Who curates performance development plans?

Typically, an employee’s direct manager will create their performance development plan. However, it is rarely done in isolation. 

Often, the executives of the business will set the overall strategy and goals for the organization. They will then work with the different departments or team leaders to define how the separate business areas will contribute to the overall goals. Those initiatives will then cascade down the chain to help define individual goals and objectives. 

This process helps ensure everyone in the organization is working towards the same things. For instance, if your business wants to expand in the west, every department, from marketing to IT and finance, may have at least one objective tied to supporting this objective. 

What do you include in a performance development plan meeting?

A performance development plan meeting should include two things:

  1. A review of performance over the last period.
  2. An update of the performance plan, including goals and action plans, for the upcoming period.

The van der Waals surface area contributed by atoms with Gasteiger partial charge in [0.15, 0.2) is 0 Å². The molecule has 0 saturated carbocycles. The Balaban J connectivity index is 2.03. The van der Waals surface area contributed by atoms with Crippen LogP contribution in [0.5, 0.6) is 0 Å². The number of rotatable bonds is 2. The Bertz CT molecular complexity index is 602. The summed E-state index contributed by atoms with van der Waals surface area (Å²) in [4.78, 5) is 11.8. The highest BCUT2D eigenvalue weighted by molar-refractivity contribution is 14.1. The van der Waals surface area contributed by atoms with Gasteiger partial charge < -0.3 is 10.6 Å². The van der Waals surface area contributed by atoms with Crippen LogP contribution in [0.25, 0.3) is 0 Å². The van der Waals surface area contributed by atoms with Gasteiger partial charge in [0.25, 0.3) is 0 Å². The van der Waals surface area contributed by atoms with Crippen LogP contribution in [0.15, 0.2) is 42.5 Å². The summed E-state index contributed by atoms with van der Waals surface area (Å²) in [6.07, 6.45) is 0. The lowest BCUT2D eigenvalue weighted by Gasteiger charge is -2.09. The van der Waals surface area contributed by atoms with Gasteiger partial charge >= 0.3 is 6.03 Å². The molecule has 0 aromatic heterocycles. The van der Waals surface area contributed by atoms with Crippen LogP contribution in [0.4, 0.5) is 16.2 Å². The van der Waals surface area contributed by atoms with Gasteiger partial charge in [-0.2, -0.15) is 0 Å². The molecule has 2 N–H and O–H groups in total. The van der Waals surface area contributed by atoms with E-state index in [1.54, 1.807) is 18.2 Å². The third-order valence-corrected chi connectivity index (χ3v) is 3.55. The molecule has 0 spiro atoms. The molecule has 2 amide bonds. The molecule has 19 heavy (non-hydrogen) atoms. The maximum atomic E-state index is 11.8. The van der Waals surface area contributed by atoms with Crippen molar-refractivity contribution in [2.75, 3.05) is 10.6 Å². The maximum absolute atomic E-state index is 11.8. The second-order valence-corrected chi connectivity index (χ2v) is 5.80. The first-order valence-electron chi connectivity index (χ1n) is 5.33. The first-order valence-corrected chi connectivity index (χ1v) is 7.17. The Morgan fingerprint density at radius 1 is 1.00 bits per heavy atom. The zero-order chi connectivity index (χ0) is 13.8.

Typically, you would first sit down and discuss the employee’s performance since the last review meeting. This involves reviewing their current performance development plan and how well they’ve completed their action plan and met their objectives.

Next, you’d discuss what’s expected between now and the next review meeting. If any of the goals or objectives need to be updated, you’d do so together in this meeting. You would then also update the action plan as needed.

The meeting should end with a discussion of any consequences of the meeting (I.e., will there be a reward, additional training, etc., due to the current performance results) and setting up the next review appointment.  

What do you do when a performance development plan fails?

What happens when you have a performance development review meeting and discover your employee failed to meet their objectives? 

The first step should always be to ask why. 

Did they not get the resources or support they needed to succeed? If so, you’ll need to either help them gain the support, find an alternative action plan, or modify their goal. 

Was the action plan not followed? Again, you’ll have to start by finding out why. Maybe they had to miss developmental training because they were pulled into a huge project at the last minute. They shouldn’t be penalized for that.